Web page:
Development of the Patagonian Ice Fields reveals the enormous complexity of physical interactions
- The Patagonian Ice Fields lost approximately nine percent less of their ice mass between 2012 and 2016 than they did between 2000 and 2012.
- High-precision digital elevation models derived from radar satellite data show that the changes in the northern and southern ice fields diverged in some respects.
- A study confirms the great potential of bistatic radar interferometry and the TanDEM-X mission for the accurate, detailed and almost complete mapping of ice fields.
- Focus: Space, Earth observation, global change
The glaciers and ice fields in the South American region of Patagonia have been in retreat since the Little Ice Age between the early 14th century and the mid-19th century. In recent decades, the loss of ice masses associated with tropospheric warming has accelerated. From 2000 to 2016 the Patagonian Ice Fields contributed approximately six percent to the eustatic sea level rise of 0.74 millimetres per year. This represents the average rise in sea levels due to all of the world's glaciers and ice caps – excluding the ice sheets of Greenland and Antarctica. As clear as this trend is overall, a direct comparison of the developments of the Northern and Southern Patagonian Ice Fields (abbreviated as NPI and SPI) revealed different, even contradictory trends. This demonstrates how complex the interactions between processes on the glacier surface, whicht are directly influenced by climate, and the changes in the flow velocity of the ice are.
Ice dynamics, glacier topography and climate change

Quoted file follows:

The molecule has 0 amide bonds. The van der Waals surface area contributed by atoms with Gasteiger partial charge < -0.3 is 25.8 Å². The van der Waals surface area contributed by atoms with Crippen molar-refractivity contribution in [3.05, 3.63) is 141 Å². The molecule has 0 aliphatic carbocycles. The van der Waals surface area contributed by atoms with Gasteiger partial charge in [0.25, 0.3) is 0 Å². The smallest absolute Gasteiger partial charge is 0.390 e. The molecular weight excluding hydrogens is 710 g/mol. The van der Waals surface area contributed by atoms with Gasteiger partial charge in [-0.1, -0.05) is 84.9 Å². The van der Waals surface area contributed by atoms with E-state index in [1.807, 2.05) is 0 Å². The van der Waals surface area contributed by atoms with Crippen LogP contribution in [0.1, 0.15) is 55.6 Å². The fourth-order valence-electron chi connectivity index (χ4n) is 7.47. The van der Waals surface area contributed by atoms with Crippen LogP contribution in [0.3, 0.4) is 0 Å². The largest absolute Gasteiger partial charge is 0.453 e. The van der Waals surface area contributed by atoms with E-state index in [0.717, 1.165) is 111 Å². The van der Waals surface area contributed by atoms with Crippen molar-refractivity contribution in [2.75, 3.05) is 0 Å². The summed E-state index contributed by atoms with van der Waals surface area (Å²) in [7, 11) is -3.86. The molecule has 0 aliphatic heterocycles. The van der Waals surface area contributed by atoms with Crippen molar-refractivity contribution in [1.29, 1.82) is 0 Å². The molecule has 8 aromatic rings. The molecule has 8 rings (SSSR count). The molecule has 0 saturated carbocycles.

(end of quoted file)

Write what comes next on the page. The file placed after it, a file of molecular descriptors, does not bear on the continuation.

These findings came directly from a study conducted by the German Aerospace Center (Deutsches Zentrum für Luft- und Raumfahrt; DLR), ENVEO IT GmbH, the Institute of Atmospheric and Cryospheric Sciences (ACINN) at the University of Innsbruck in Austria and the European Space Agency's (ESA) European Space Research Institute (ESRIN) in Italy. The team investigated the developments of the Patagonian Ice Fields NPI and SPI using radar interferometry data from two Earth observation missions – the Shuttle Radar Topography Mission (SRTM) and TerraSAR-X add-on for Digital Elevation Measurement (TanDEM-X). At the DLR Earth Observation Center (EOC), Surface Elevation Change Rate (SECR) maps of the ice fields in Patagonia were created as part of the study entitled 'Heterogeneous spatial and temporal pattern of surface elevation change and mass balance of the Patagonian ice fields between 2000 and 2016'. SECR maps are highly accurate three-dimensional views of the elevation changes of Earth's surfaces calculated over a period of several years.
The DLR researchers processed the SECR data using complex techniques and algorithms. They received precise digital elevation models corresponding to the Australian summers of 2000, 2012 and 2016. Complex processing procedures developed at the EOC enabled them to achieve coverage of more than 90 percent of the NPI and SPI with valid elevation values. The study team then analysed developments in the region over 2000-2012 (epoch one) and 2012-2016 (epoch two). When they compared the data, they found highly heterogeneous spatial patterns and conflicting temporal development between the two ice fields.
Combined, the volume losses of the Patagonian Ice Fields between 2012 and 2016 were approximately nine percent lower than between 2000 and 2012. Individually, the two ice fields behave differently. The losses of the NPI increased by 31 percent over the period of study. The opposite was the case for SPI, where the loss rate fell by 20 percent.